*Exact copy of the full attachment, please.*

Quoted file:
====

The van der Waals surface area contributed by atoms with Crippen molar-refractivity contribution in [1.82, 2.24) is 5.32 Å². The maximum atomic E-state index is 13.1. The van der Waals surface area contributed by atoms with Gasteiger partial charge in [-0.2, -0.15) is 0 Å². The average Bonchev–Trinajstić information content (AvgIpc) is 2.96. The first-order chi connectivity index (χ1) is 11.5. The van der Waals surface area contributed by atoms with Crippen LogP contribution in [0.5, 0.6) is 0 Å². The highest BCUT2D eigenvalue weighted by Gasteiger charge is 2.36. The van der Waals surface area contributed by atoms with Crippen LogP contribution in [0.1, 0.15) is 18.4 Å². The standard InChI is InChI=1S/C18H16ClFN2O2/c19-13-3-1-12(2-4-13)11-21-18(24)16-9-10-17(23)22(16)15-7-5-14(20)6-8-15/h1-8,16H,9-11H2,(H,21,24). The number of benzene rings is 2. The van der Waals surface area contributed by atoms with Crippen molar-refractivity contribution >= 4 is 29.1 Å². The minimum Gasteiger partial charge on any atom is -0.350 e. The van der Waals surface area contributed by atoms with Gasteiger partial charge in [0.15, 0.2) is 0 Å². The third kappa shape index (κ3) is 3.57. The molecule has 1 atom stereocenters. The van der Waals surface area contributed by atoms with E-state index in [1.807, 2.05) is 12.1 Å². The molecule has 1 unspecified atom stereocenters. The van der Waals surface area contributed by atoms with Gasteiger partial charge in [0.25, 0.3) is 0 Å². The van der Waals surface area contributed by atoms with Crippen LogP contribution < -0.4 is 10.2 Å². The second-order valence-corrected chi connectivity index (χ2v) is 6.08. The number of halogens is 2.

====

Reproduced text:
The van der Waals surface area contributed by atoms with Crippen molar-refractivity contribution in [1.82, 2.24) is 5.32 Å². The maximum atomic E-state index is 13.1. The van der Waals surface area contributed by atoms with Gasteiger partial charge in [-0.2, -0.15) is 0 Å². The average Bonchev–Trinajstić information content (AvgIpc) is 2.96. The first-order chi connectivity index (χ1) is 11.5. The van der Waals surface area contributed by atoms with Crippen LogP contribution in [0.5, 0.6) is 0 Å². The highest BCUT2D eigenvalue weighted by Gasteiger charge is 2.36. The van der Waals surface area contributed by atoms with Crippen LogP contribution in [0.1, 0.15) is 18.4 Å². The standard InChI is InChI=1S/C18H16ClFN2O2/c19-13-3-1-12(2-4-13)11-21-18(24)16-9-10-17(23)22(16)15-7-5-14(20)6-8-15/h1-8,16H,9-11H2,(H,21,24). The number of benzene rings is 2. The van der Waals surface area contributed by atoms with Crippen molar-refractivity contribution >= 4 is 29.1 Å². The minimum Gasteiger partial charge on any atom is -0.350 e. The van der Waals surface area contributed by atoms with Gasteiger partial charge in [0.15, 0.2) is 0 Å². The third kappa shape index (κ3) is 3.57. The molecule has 1 atom stereocenters. The van der Waals surface area contributed by atoms with E-state index in [1.807, 2.05) is 12.1 Å². The molecule has 1 unspecified atom stereocenters. The van der Waals surface area contributed by atoms with Gasteiger partial charge in [0.25, 0.3) is 0 Å². The van der Waals surface area contributed by atoms with Crippen LogP contribution < -0.4 is 10.2 Å². The second-order valence-corrected chi connectivity index (χ2v) is 6.08. The number of halogens is 2.